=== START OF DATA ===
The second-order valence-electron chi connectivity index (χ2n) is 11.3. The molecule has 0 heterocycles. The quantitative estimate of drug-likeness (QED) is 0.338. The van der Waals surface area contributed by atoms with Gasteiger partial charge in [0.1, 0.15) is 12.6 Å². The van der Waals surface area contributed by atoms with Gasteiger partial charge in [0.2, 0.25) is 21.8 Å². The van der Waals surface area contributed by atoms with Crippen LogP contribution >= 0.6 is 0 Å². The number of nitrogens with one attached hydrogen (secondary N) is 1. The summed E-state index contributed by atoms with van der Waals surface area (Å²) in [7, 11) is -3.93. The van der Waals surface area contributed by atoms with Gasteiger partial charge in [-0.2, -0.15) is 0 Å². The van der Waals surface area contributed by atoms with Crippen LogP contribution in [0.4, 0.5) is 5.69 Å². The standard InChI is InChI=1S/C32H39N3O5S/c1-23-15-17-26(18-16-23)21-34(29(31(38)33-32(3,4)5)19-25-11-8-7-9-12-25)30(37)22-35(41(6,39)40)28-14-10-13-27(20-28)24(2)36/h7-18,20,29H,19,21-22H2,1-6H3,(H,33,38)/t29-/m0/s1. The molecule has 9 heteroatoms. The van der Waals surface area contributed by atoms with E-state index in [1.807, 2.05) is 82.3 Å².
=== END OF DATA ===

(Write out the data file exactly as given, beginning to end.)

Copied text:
The second-order valence-electron chi connectivity index (χ2n) is 11.3. The molecule has 0 heterocycles. The quantitative estimate of drug-likeness (QED) is 0.338. The van der Waals surface area contributed by atoms with Gasteiger partial charge in [0.1, 0.15) is 12.6 Å². The van der Waals surface area contributed by atoms with Gasteiger partial charge in [0.2, 0.25) is 21.8 Å². The van der Waals surface area contributed by atoms with Crippen LogP contribution >= 0.6 is 0 Å². The number of nitrogens with one attached hydrogen (secondary N) is 1. The summed E-state index contributed by atoms with van der Waals surface area (Å²) in [7, 11) is -3.93. The van der Waals surface area contributed by atoms with Gasteiger partial charge in [-0.2, -0.15) is 0 Å². The van der Waals surface area contributed by atoms with Crippen LogP contribution in [0.4, 0.5) is 5.69 Å². The standard InChI is InChI=1S/C32H39N3O5S/c1-23-15-17-26(18-16-23)21-34(29(31(38)33-32(3,4)5)19-25-11-8-7-9-12-25)30(37)22-35(41(6,39)40)28-14-10-13-27(20-28)24(2)36/h7-18,20,29H,19,21-22H2,1-6H3,(H,33,38)/t29-/m0/s1. The molecule has 9 heteroatoms. The van der Waals surface area contributed by atoms with E-state index in [1.807, 2.05) is 82.3 Å².